fixing potting soil

This question is applicable to a lot more than edible crops, but I'd like to understand better about potting soil, whether for starting plants or for container gardening. I've been using the cheap Lowes potting soil for a few years. It looks to be largely organic stuff. That is, it isn't just garden "dirt". OK, so that sounds right. Nice consistency coming out of the bag. But I notice that this stuff basically turns into mud after a while. That is, after a long and very hot summer, when stuff is getting watered every other day to keep it alive, you dig out a plant, and find that the plant has been trying to grow in highly compacted and hugely soggy soil. This in a pot with excellent drainage. Just to get the soil out of the pot, you can't do it with fingers. You need a trowel to excavate it.
Now, this doesn't seem like the kind of stuff plants would like to be growing in. I should have realized this was happening, because during the summer, when I watered, it would sometime pool up in the top of the pots, and take an hour to drain!! The way I was taught, soil should absorb water, but be permeable enough to let it soak through.
I found a number of fat worms in it, so it can't be that bad, but ...
OK, my bad, using cheap potting soil. Butt head against wall, etc.
But I still have a few bags of it, and it seems to me that with appropriate amendments, this stuff could still work. What should I use? Coarse sand? Perlite? Vermiculite? Compost? Peat moss? Now, if I'm going to add organic material to it, I'd like it to be stuff that didn't eventually turn into the organic paste I seem to have ended up with.
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I don't know exactly what product you are describing when you say "potting soil". There are pre-packaged soils out there for seed starting that are light and fluffy; potting soils that are coarse and have small chucks of wood in them; and then topsoil that is mainly made out of decomposed organic stuff.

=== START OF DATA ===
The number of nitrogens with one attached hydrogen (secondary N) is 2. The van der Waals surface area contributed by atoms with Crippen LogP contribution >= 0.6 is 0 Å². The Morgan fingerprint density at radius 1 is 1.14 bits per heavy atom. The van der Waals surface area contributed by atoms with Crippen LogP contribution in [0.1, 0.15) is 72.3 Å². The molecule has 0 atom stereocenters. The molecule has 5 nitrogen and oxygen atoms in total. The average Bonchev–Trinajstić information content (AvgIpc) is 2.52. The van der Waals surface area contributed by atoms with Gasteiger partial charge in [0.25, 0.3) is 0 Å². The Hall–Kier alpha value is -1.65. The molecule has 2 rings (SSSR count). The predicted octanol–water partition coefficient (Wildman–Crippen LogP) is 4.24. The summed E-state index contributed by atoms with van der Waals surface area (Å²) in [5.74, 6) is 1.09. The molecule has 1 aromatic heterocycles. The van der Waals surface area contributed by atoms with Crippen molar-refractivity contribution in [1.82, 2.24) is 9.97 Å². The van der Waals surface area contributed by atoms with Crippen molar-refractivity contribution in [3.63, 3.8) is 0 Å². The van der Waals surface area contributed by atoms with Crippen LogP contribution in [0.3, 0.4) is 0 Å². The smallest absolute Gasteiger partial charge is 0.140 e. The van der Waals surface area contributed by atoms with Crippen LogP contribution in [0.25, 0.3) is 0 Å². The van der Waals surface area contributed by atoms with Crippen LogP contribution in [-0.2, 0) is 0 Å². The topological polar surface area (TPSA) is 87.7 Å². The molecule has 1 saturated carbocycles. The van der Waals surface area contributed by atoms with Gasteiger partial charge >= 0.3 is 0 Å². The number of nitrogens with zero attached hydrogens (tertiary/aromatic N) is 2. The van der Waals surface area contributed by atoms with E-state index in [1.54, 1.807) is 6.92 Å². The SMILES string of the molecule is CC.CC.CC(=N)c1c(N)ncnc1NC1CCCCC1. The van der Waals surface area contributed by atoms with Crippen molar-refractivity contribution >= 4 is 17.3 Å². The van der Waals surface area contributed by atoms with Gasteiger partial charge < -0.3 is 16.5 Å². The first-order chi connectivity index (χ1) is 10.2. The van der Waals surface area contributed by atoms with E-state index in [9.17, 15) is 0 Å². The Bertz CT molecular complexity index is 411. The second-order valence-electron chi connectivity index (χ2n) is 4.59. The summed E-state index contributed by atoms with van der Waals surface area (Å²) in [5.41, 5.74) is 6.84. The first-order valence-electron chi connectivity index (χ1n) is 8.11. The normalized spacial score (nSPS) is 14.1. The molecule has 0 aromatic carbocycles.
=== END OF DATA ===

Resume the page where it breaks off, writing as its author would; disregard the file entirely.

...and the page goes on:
I am assuming that since you described it as getting clogged and muddy when watered but has a nice consistency coming out of the bag, then you must be talking about that cheap topsoil stuff that costs $1.00 per 40 lb. bag.
You could use perlite to fluff it up some, but that might be expensive to add enough to have a substantial effect. Sand is always good to help with drainage, but it doesn't decompose or add any nutrient value to it. Plus, it tends to carry downwards when you water and settle into a layer at the bottom of the pot--which might cause it to clog up the pot drainage holes later on.
What I normally do with my own potting plants is: 1) mix topsoil 1/2 and 1/2 with potting soil that has wood chunks in it (like the moisture control Miracle Grow stuff), 2) add in some slow release plant food, 3) shake it all up in a big trash bin in order to thoroughly mix up the contents, and then 4) put it in the pot with the plant.
If it is mixed right, you should be easily be able to transplant your plant later on. Just don't water it for a couple of days and the soil will shrink and stick together into one big cylinder. Afterwards, turn the pot sideways and gently shake out the entire block--plant and all. No need to damage the root system by trying to dig it out of the soil.
Angello
On Sun, 15 Nov 2009 15:02:24 -0800 (PST), Dwight Lassiter